The training module 924 can be software or routines for generating a model characterizing a network effect of a user interaction with a content item in the social network. As described above, the training module may use machine learning techniques, e.g., a linear or weighted logistic regression, to predict the value of a user interaction with a content item in a social network. The network effect of a user interaction with the content item in the social network may be defined as how many subsequent interactions the user interaction generates. In some implementations, each subsequent interaction is given equal weight and a total number of interactions may be the network effect score. In other implementations, interactions (e.g., primary or secondary interactions) may be given varied weights and the network effect score of the user interaction may be calculated as a function of the number of interactions and their respective weights.

The content item scoring module 926 can be software or routines for generating a predicted network effect score for a plurality of content items based on the model generated by the training module 924. For example, when a user logs on to the social network, the content item scoring module 926 may retrieve content items from an index of content items available to present to the user and generate the predicted network effect score for each of the available content items. In some implementations, the content item scoring module 926 organizes content items accessible to the user based on the predicted network effect score. In other implementations, the content item scoring module 926 may balance a user engagement score and the predicted network effect score to determine the content items that will result in the greatest overall network engagement and user engagement. In further implementations, the content item scoring module 926 may take into account the user's network when determining the predicted network effect score. For example, a user with a large network who frequently interacts with the social network may be identified as an influencer and additional weight may be given to a particular content item or interaction type to increase engagement with that content item or through that interaction type. The organized content items may then be presented to the user in a content stream on the social network.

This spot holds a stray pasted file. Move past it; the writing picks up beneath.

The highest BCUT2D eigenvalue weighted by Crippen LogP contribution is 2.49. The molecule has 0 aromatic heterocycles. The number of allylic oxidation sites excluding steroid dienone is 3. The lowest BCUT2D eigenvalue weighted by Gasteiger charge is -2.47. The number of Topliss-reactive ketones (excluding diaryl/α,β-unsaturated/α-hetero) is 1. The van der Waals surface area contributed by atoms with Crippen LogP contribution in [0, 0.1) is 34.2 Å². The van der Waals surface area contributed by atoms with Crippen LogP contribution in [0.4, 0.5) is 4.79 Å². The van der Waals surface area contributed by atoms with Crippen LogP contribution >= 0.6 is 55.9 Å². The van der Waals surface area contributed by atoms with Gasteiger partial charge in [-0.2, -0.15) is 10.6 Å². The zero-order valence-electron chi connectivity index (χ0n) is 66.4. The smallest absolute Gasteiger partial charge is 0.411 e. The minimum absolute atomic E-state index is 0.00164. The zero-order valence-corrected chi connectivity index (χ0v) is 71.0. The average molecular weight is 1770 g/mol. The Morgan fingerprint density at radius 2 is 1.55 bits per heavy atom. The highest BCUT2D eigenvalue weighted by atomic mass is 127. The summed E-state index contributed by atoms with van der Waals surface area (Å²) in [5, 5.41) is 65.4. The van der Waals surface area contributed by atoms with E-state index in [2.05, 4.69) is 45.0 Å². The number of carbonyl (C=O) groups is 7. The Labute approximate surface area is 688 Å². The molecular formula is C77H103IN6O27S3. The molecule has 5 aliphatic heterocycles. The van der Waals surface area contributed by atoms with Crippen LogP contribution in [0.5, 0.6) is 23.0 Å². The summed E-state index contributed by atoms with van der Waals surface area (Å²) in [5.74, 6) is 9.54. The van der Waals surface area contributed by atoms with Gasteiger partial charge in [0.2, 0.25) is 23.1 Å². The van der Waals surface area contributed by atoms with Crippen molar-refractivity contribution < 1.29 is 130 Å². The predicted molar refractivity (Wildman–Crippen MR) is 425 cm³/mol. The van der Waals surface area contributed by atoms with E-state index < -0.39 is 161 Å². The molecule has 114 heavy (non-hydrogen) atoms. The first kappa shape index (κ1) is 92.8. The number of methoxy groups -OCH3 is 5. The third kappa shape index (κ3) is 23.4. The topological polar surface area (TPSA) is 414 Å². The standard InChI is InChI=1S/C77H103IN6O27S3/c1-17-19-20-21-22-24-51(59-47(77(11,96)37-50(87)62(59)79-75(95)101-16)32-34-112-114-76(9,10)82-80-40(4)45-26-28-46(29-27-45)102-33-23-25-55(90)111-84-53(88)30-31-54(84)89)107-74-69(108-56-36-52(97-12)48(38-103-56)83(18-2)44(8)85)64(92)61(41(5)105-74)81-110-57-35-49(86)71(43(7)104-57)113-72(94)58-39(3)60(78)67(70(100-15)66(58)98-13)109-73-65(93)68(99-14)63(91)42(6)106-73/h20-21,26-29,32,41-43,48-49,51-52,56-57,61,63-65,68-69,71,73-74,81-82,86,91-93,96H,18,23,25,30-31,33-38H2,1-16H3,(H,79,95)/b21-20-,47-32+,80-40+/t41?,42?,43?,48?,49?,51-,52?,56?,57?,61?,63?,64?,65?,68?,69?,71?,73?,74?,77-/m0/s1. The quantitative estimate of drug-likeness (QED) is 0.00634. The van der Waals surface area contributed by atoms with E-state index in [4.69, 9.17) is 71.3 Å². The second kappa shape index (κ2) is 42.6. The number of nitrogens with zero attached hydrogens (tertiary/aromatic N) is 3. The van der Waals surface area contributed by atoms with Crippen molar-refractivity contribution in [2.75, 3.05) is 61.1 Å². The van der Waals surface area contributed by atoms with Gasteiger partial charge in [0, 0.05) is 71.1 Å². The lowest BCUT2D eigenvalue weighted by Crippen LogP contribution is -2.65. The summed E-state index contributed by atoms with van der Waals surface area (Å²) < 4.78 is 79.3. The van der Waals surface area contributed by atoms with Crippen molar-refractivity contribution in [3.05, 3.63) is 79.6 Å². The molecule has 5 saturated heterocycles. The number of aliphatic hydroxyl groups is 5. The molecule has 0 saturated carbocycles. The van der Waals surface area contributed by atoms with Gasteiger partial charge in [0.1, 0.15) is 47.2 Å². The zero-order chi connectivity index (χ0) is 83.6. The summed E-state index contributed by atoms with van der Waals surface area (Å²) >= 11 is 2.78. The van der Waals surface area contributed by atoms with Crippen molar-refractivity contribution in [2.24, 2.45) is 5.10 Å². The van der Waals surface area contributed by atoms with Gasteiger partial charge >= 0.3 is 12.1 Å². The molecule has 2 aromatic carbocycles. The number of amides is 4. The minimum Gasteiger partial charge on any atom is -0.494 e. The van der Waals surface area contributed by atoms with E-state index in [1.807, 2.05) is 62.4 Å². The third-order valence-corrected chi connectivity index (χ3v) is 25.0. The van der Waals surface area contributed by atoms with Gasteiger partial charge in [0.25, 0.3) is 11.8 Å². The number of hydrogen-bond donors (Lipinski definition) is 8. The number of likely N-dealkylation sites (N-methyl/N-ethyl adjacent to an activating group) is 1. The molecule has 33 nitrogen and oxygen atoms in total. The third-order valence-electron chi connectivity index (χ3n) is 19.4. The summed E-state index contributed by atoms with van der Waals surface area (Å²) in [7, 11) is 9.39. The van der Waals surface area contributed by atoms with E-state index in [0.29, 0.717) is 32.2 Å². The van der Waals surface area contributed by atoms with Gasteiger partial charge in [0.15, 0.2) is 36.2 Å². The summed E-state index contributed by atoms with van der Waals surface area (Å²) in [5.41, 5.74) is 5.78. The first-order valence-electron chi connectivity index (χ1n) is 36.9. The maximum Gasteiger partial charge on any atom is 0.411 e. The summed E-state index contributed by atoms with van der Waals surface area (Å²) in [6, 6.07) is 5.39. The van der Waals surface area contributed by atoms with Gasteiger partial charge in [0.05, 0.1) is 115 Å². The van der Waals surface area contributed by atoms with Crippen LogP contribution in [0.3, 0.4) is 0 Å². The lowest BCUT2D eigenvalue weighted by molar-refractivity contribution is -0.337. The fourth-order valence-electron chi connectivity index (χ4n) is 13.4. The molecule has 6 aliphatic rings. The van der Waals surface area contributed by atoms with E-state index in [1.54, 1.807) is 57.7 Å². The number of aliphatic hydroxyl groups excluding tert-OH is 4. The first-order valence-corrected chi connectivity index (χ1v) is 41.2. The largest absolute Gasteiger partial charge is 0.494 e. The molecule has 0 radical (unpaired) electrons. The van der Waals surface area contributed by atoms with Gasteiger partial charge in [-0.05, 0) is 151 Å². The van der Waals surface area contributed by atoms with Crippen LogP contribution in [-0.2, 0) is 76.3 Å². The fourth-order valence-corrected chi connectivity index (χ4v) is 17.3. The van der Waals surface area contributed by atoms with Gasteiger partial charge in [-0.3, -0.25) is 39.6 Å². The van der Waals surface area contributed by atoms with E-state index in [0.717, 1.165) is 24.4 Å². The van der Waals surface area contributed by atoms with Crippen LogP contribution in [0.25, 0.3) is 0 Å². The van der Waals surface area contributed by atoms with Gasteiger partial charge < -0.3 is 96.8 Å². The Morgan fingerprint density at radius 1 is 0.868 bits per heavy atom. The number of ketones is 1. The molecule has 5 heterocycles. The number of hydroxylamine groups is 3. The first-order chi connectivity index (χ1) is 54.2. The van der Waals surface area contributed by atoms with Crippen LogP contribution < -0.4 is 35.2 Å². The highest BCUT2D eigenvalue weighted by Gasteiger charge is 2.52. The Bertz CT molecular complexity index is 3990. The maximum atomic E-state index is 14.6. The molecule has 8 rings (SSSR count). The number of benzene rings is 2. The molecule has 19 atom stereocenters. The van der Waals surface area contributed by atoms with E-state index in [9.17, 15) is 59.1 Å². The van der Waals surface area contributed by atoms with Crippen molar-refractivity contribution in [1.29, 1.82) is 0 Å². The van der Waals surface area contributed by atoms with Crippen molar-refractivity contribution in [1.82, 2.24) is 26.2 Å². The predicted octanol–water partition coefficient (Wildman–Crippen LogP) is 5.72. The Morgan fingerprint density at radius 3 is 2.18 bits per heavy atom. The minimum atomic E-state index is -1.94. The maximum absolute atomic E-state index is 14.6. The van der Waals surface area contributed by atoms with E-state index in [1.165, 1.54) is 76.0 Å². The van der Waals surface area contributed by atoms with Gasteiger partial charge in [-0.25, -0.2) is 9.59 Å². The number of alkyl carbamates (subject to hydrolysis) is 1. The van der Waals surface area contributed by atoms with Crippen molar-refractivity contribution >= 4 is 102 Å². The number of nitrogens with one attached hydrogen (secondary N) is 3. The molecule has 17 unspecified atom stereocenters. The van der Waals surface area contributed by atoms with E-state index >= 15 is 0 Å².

The network effect testing module 928 can be software or routines for testing the network effect of a stream of content items generated as described with reference to FIG. 7 above. As described above, traditional A/B testing methods may not be effective in capturing a network effect of a user interaction in a social network due to the network effect bleeding from a test group to a control group. This is particularly true in a large, dense social network where it may be impossible to isolate users into test and control groups that do not have any common connections. To solve this problem, the network effect testing module attributes downstream engagements to the test group or control group based on which group the interacting user belongs to. This allows measurements that quantify the effect of organizing content items based on a predicted network effect to be made. The administrators of the social network may then be able to determine the actual network effect score of an interaction and quantify the impact of organizing content items based on predicted network effect scores.